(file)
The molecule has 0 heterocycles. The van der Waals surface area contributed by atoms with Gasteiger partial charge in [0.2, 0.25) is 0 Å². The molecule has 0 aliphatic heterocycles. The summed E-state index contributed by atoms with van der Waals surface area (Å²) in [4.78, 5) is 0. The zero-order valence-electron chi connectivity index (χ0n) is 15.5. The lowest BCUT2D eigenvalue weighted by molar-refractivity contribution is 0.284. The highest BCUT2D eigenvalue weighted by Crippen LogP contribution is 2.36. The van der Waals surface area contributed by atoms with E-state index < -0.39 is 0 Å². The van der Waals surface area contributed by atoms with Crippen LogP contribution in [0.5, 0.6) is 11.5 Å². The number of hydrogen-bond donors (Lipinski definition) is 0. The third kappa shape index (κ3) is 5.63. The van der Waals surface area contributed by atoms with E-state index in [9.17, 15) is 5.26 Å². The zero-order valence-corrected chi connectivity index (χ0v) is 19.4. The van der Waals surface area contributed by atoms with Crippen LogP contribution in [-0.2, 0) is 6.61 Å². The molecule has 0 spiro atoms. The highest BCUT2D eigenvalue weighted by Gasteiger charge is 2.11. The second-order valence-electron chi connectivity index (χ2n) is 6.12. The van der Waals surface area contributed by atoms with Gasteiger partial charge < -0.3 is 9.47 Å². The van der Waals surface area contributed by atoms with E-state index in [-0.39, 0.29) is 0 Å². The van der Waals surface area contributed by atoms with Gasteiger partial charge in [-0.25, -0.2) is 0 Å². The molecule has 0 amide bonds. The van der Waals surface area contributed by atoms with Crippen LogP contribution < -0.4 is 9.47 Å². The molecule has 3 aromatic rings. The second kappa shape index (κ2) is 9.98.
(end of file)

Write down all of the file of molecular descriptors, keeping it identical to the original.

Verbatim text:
The molecule has 0 heterocycles. The van der Waals surface area contributed by atoms with Gasteiger partial charge in [0.2, 0.25) is 0 Å². The molecule has 0 aliphatic heterocycles. The summed E-state index contributed by atoms with van der Waals surface area (Å²) in [4.78, 5) is 0. The zero-order valence-electron chi connectivity index (χ0n) is 15.5. The lowest BCUT2D eigenvalue weighted by molar-refractivity contribution is 0.284. The highest BCUT2D eigenvalue weighted by Crippen LogP contribution is 2.36. The van der Waals surface area contributed by atoms with E-state index < -0.39 is 0 Å². The van der Waals surface area contributed by atoms with Crippen LogP contribution in [0.5, 0.6) is 11.5 Å². The number of hydrogen-bond donors (Lipinski definition) is 0. The third kappa shape index (κ3) is 5.63. The van der Waals surface area contributed by atoms with E-state index in [9.17, 15) is 5.26 Å². The zero-order valence-corrected chi connectivity index (χ0v) is 19.4. The van der Waals surface area contributed by atoms with Crippen LogP contribution in [-0.2, 0) is 6.61 Å². The molecule has 0 spiro atoms. The highest BCUT2D eigenvalue weighted by Gasteiger charge is 2.11. The second-order valence-electron chi connectivity index (χ2n) is 6.12. The van der Waals surface area contributed by atoms with Gasteiger partial charge < -0.3 is 9.47 Å². The van der Waals surface area contributed by atoms with E-state index in [-0.39, 0.29) is 0 Å². The van der Waals surface area contributed by atoms with Gasteiger partial charge in [-0.25, -0.2) is 0 Å². The molecule has 0 amide bonds. The van der Waals surface area contributed by atoms with Crippen LogP contribution < -0.4 is 9.47 Å². The molecule has 3 aromatic rings. The second kappa shape index (κ2) is 9.98.